Girls, Season 2, Episode 6: “Boys”
Written by Murray Miller & Lena Dunham
Directed by Claudia Weil
Original Air date: 17 Feb 2013
A compelling follow-up to one of the more contentious episodes of the series, we move forward from Hannah’s realization that she wants the white picket fence to a cluster-fuck of characters in full-on delusion about their own unhappiness. Hannah takes a bit of a back-seat in this episode, in part because she has lost her sense of confidence in face of the daunting task of writing an e-book in the span of a month. All the other characters we have come to know and love also make appearances, each confronted with the idea that their life is not as perfect as it seems.
Adam makes a welcome re-appearance on the show, and Lena Dunham allows him to be the voice of reason. Though his sanity fluctuates from one episode to the next, his consistency and dare I say – attractiveness, peers through with a huge amount of tenderness in this episode. He seems to be a bit further on the Joseph Campbell cycle than everyone else, and has already moved past the illusions that maintained his relationship with Hannah. However, he has no need or desire to trash her or what they had. Their relationship was honest in its own way, and he seems to understand and appreciate the peculiarities of Hannah’s world view better than anyone else. He is quick to defend her from a disparaging Ray, whose tough exterior gets totally ravished in this episode.
The most interesting conversation of the episode takes place between them, as both of them discuss the merits of dating younger and older women, more or less dismissing the entire female cast of the show. Even Shoshanna criminally fits the bill of the awful twenty year old; by seemingly expecting too much of Ray and his hard knock life. Her only advantage is her sexual inexperience which allows her to be more vulnerable than women who have already had their hearts broken. This is a tricky dynamic, offering compelling insight into both Ray and Adam. The desire they have to be involved with vulnerable women, does not seem to be a desire to assert masculinity, but part of their desire to be honest and real. The enormous expectations they feel are thrust upon them in relationships puts their insecurities on high alert. They are less lost in the confusion of what should be, as they are in what is, and all they really want is to be happy and comfortable with no real worry about what the future holds.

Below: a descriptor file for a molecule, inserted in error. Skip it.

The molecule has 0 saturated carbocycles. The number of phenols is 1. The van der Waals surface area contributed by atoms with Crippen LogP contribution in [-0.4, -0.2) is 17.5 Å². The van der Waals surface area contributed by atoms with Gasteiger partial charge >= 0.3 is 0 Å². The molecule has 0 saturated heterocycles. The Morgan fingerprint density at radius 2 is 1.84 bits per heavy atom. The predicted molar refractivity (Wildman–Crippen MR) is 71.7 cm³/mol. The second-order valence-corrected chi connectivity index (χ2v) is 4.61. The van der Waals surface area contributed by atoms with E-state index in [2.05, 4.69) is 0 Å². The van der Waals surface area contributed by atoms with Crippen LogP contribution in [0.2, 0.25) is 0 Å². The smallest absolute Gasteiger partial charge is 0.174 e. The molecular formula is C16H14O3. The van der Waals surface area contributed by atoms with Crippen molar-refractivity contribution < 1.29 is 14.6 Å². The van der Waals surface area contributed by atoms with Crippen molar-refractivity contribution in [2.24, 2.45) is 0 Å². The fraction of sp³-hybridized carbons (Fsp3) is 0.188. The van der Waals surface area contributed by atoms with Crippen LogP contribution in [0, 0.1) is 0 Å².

Marnie’s life, on the other hand, continues to be a train-wreck as she still seems to be struggling from losing identity defining relationship with Charlie. Her initial assertiveness in needing to find meaning and direction in life has been lost with one failure after the next. Marnie believes she is Booth’s girlfriend, but he seems to have other ideas… and well, things get awkward. As the “pretty” girl, Marnie seems unusually pre-occupied with appearances and the realization that looking like a Sears catalogue model won’t actually bring you happiness is having awful effects on her conception of reality. Without a doubt, most audiences saw the big revelation coming a mile away… but that’s all part of the game. Horror is not always about the shock, but sometimes about expecting the blood and guts when the naive teenagers “split up to cover more ground”. Predictability is not a sign of weak writing, and in this case, it only exasperates the discomfort of the storyline.
At the heart of this episode is the idea that many of these characters don’t even know what happiness feels like. Their delusions are so intricate and self-sustaining, that it seems impossible to return to a level of purity where authenticity can still peak through. There is this creeping insinuation that even if you can find someone to bare your soul to, who will love and understand you, it doesn’t really matter in the end because we all die alone.